IntelBrief: Colombia Facing Growing Wave of Popular Protests

INTELBRIEF

IntelBrief: Colombia Facing Growing Wave of Popular Protests

Protesters march in an anti-government demonstration in Bogota, Colombia, Thursday, Nov. 21, 2019.  (AP Photo/Fernando Vergara)

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Bottom Line Up Front

  • The protests in Colombia are driven by myriad issues—corruption, stagnant wages, grievances related to human rights, and a stalled peace process.
  • The government has reacted with a show of force, with troops remaining on the streets of the capital and a curfew in effect for the first time since 1977. 
  • Reconciliation with FARC has stalled, with ex-combatants suggesting an imminent return to armed violence unless genuine progress is made soon.
  • Unless governments assuage protesters’ concerns, political violence will remain the defining feature of growing instability throughout Latin America.

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The protests that erupted last week in Bogota, Colombia are being driven by an array of issues—corruption, stagnant wages, grievances related to human rights, and a stalled peace process with the Revolutionary Armed Forces of Colombia (FARC). But other, more recent issues have galvanized the protesters. Dilan Cruz, an 18 year old participating in the protests, died November 25 from injuries he sustained two days earlier when he was hit in the head by a projectile (likely a tear gas canister). Colombian President Ivan Duque Marquez expressed condolences for the death and guaranteed an investigation, a promise likely to do little to allay the outrage resulting from Cruz’s death and the frustration of the more than 250,000 people who took to the streets on November 21. The government has reacted with a show of force to the protests, with troops remaining on the streets of the capital and a curfew in effect for the first time since 1977. There has been looting, with several people killed, and there have been attacks on police as well, including a bomb blast last Friday at a police station in southwestern Colombia that killed three officers. 

On the surface, Colombia is not obvious fertile ground for a massive popular uprising as witnessed elsewhere in the region—its economy has been among the best performing in all of Latin America. However, similar to other countries like Chile, the growth and prosperity is not broadly based and there is growing inequality between an increasingly wealthy minority and the rest of society. Hidden in plain sight are pervasive issues which have served as a catalyst for the ongoing protests. These include concerns about a possible government reduction in the minimum wage and pensions, which further exacerbates already egregious levels of economic inequality. As with other countries in the region, corruption in Colombia has been both endemic and enduring. tudents and labor leaders called a general strike on November 21, the first day of the massive protests. There are also pressing concerns about the rights of indigenous people and environmental threats such as hydraulic fracturing, or fracking.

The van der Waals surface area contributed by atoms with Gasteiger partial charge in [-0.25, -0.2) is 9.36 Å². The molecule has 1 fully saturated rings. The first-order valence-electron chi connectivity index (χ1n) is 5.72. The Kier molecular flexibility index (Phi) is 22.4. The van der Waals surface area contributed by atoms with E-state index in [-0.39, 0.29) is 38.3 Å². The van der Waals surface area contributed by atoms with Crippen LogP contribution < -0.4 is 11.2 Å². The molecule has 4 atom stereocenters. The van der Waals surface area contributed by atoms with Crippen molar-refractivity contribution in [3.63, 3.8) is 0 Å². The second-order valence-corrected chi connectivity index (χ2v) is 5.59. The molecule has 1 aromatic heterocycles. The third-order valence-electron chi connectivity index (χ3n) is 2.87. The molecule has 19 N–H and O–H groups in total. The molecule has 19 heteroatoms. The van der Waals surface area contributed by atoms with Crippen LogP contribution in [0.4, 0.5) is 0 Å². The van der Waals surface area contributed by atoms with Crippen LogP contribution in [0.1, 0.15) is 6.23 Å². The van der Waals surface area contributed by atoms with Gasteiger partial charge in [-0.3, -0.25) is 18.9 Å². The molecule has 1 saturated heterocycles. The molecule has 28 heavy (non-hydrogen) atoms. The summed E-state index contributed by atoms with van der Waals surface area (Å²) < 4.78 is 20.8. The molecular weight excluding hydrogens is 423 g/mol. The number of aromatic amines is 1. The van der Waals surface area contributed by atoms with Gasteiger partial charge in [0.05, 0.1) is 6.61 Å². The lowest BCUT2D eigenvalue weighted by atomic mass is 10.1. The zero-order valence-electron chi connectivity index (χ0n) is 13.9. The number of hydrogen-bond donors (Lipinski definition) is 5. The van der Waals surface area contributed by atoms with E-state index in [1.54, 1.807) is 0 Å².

Another issue fueling resentment is the stalled implementation of the government’s peace agreement with the FARC. The 2016 peace agreement was a significant achievement, shepherding the five-decade civil war into a new and hopefully final phase. However, reconciliation has occurred in fits and starts, with FARC leaders suggesting a return to armed violence is imminent unless dramatic progress is made, including in the peace tribunals and improving the currently poor treatment of critics and dissidents on the left. Colombians dread a return to the violence that plagued the country for decades and protesters are calling for the Duque government to do more in working with former insurgents and ex-combatants to avoid a resumption of conflict. 

Domestic policy issues are driving several popular protests taking place across the region, including in Chile, Ecuador, and Bolivia. The unrest in Bolivia toppled the government of President Evo Morales, who fled to Mexico under unclear circumstances. While Chile’s economy has been relatively strong, anger among ordinary Chileans over long-festering economic inequality has driven them to protest.  Several Latin American countries are plagued by severe economic inequality and poor investment by their governments in their own people and in national infrastructure. The situation in Venezuela stands apart as a catastrophe of historic proportions, with millions of its people having fled the country. The Duque government, which enjoys strong backing by the United States, has accused Venezuela of providing safe haven to rebels from splinter groups still fighting the Colombian government, leading to abysmal relationships between Caracas and Bogota. The protests in Latin America have highlighted pervasive grievances by populations across the region and unless governments move swiftly to address some of these concerns, widespread demonstrations and political violence will remain a defining feature of growing instability throughout the region.

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